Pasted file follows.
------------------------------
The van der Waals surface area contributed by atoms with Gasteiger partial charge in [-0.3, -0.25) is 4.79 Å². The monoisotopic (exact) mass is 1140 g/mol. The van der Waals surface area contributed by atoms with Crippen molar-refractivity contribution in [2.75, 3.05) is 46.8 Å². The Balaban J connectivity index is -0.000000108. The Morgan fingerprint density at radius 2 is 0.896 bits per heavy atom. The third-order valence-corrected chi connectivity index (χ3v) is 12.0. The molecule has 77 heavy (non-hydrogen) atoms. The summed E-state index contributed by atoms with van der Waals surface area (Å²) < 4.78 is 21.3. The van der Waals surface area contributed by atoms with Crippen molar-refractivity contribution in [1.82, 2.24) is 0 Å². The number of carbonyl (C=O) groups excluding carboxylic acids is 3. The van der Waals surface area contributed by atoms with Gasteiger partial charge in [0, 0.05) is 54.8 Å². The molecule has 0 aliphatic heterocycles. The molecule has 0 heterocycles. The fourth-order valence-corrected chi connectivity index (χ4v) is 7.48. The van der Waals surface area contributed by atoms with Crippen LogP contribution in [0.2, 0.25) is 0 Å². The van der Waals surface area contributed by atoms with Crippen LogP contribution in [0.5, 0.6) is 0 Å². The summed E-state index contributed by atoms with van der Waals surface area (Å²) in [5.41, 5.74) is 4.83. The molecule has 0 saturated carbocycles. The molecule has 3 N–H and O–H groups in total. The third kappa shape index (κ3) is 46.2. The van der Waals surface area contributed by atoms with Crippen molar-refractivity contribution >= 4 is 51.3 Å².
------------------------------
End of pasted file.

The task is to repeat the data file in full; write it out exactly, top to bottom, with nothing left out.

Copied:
The van der Waals surface area contributed by atoms with Gasteiger partial charge in [-0.3, -0.25) is 4.79 Å². The monoisotopic (exact) mass is 1140 g/mol. The van der Waals surface area contributed by atoms with Crippen molar-refractivity contribution in [2.75, 3.05) is 46.8 Å². The Balaban J connectivity index is -0.000000108. The Morgan fingerprint density at radius 2 is 0.896 bits per heavy atom. The third-order valence-corrected chi connectivity index (χ3v) is 12.0. The molecule has 77 heavy (non-hydrogen) atoms. The summed E-state index contributed by atoms with van der Waals surface area (Å²) < 4.78 is 21.3. The van der Waals surface area contributed by atoms with Crippen molar-refractivity contribution in [1.82, 2.24) is 0 Å². The number of carbonyl (C=O) groups excluding carboxylic acids is 3. The van der Waals surface area contributed by atoms with Gasteiger partial charge in [0, 0.05) is 54.8 Å². The molecule has 0 aliphatic heterocycles. The molecule has 0 heterocycles. The fourth-order valence-corrected chi connectivity index (χ4v) is 7.48. The van der Waals surface area contributed by atoms with Crippen LogP contribution in [0.2, 0.25) is 0 Å². The van der Waals surface area contributed by atoms with Crippen LogP contribution in [0.5, 0.6) is 0 Å². The summed E-state index contributed by atoms with van der Waals surface area (Å²) in [5.41, 5.74) is 4.83. The molecule has 0 saturated carbocycles. The molecule has 3 N–H and O–H groups in total. The third kappa shape index (κ3) is 46.2. The van der Waals surface area contributed by atoms with Crippen molar-refractivity contribution >= 4 is 51.3 Å².